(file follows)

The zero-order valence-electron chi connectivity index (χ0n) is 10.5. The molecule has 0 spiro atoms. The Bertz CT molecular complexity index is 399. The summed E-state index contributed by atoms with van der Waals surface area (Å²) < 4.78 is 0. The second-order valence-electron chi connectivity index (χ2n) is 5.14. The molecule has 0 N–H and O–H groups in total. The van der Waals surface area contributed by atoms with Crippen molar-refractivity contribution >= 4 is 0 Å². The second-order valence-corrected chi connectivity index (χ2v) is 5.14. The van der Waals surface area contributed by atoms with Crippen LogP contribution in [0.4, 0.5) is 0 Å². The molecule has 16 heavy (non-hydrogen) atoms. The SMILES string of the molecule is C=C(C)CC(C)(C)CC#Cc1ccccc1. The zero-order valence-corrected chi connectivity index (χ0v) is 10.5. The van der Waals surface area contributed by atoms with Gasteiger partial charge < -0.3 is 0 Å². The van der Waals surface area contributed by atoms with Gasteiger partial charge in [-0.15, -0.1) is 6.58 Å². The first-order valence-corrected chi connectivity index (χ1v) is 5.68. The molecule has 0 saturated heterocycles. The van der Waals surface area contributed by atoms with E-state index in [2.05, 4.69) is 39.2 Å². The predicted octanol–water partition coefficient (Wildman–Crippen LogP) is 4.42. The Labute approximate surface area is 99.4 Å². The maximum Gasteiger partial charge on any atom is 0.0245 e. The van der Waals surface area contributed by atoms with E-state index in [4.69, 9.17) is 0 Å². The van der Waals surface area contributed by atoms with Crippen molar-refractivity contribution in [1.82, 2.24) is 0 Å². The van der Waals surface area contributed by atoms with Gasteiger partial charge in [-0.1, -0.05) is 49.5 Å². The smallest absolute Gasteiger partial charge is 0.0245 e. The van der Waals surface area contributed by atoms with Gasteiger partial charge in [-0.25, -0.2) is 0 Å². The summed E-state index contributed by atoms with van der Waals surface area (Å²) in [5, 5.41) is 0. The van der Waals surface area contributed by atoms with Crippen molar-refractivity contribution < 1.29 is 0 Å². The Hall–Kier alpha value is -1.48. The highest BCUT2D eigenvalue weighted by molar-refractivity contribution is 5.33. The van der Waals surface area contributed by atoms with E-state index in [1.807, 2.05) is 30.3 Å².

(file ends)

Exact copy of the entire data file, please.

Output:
The zero-order valence-electron chi connectivity index (χ0n) is 10.5. The molecule has 0 spiro atoms. The Bertz CT molecular complexity index is 399. The summed E-state index contributed by atoms with van der Waals surface area (Å²) < 4.78 is 0. The second-order valence-electron chi connectivity index (χ2n) is 5.14. The molecule has 0 N–H and O–H groups in total. The van der Waals surface area contributed by atoms with Crippen molar-refractivity contribution >= 4 is 0 Å². The second-order valence-corrected chi connectivity index (χ2v) is 5.14. The van der Waals surface area contributed by atoms with Crippen LogP contribution in [0.4, 0.5) is 0 Å². The molecule has 16 heavy (non-hydrogen) atoms. The SMILES string of the molecule is C=C(C)CC(C)(C)CC#Cc1ccccc1. The zero-order valence-corrected chi connectivity index (χ0v) is 10.5. The van der Waals surface area contributed by atoms with Gasteiger partial charge < -0.3 is 0 Å². The van der Waals surface area contributed by atoms with Gasteiger partial charge in [-0.15, -0.1) is 6.58 Å². The first-order valence-corrected chi connectivity index (χ1v) is 5.68. The molecule has 0 saturated heterocycles. The van der Waals surface area contributed by atoms with E-state index in [2.05, 4.69) is 39.2 Å². The predicted octanol–water partition coefficient (Wildman–Crippen LogP) is 4.42. The Labute approximate surface area is 99.4 Å². The maximum Gasteiger partial charge on any atom is 0.0245 e. The van der Waals surface area contributed by atoms with E-state index in [4.69, 9.17) is 0 Å². The van der Waals surface area contributed by atoms with Crippen molar-refractivity contribution in [1.82, 2.24) is 0 Å². The van der Waals surface area contributed by atoms with Gasteiger partial charge in [-0.1, -0.05) is 49.5 Å². The smallest absolute Gasteiger partial charge is 0.0245 e. The van der Waals surface area contributed by atoms with Gasteiger partial charge in [-0.25, -0.2) is 0 Å². The summed E-state index contributed by atoms with van der Waals surface area (Å²) in [5, 5.41) is 0. The van der Waals surface area contributed by atoms with Crippen molar-refractivity contribution < 1.29 is 0 Å². The Hall–Kier alpha value is -1.48. The highest BCUT2D eigenvalue weighted by molar-refractivity contribution is 5.33. The van der Waals surface area contributed by atoms with E-state index in [1.807, 2.05) is 30.3 Å².